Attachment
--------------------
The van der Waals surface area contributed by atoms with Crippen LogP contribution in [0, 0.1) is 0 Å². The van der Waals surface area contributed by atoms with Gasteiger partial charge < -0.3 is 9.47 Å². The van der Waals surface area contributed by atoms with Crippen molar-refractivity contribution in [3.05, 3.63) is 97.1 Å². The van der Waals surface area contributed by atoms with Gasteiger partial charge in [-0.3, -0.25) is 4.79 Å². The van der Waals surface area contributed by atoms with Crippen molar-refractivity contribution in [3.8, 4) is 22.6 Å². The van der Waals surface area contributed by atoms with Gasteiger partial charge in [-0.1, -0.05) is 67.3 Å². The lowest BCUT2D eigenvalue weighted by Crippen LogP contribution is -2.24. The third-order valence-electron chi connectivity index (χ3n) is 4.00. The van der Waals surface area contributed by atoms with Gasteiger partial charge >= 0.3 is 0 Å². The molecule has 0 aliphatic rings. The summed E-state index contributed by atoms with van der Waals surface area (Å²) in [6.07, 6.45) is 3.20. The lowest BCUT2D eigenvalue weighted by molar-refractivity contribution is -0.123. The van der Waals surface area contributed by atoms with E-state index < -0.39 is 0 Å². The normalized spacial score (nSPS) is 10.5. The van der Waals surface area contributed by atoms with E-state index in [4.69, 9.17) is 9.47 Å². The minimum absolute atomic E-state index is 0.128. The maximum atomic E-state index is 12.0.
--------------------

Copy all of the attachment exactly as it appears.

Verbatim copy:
The van der Waals surface area contributed by atoms with Crippen LogP contribution in [0, 0.1) is 0 Å². The van der Waals surface area contributed by atoms with Gasteiger partial charge < -0.3 is 9.47 Å². The van der Waals surface area contributed by atoms with Crippen molar-refractivity contribution in [3.05, 3.63) is 97.1 Å². The van der Waals surface area contributed by atoms with Gasteiger partial charge in [-0.3, -0.25) is 4.79 Å². The van der Waals surface area contributed by atoms with Crippen molar-refractivity contribution in [3.8, 4) is 22.6 Å². The van der Waals surface area contributed by atoms with Gasteiger partial charge in [-0.1, -0.05) is 67.3 Å². The lowest BCUT2D eigenvalue weighted by Crippen LogP contribution is -2.24. The third-order valence-electron chi connectivity index (χ3n) is 4.00. The van der Waals surface area contributed by atoms with Gasteiger partial charge >= 0.3 is 0 Å². The molecule has 0 aliphatic rings. The summed E-state index contributed by atoms with van der Waals surface area (Å²) in [6.07, 6.45) is 3.20. The lowest BCUT2D eigenvalue weighted by molar-refractivity contribution is -0.123. The van der Waals surface area contributed by atoms with E-state index < -0.39 is 0 Å². The normalized spacial score (nSPS) is 10.5. The van der Waals surface area contributed by atoms with E-state index in [4.69, 9.17) is 9.47 Å². The minimum absolute atomic E-state index is 0.128. The maximum atomic E-state index is 12.0.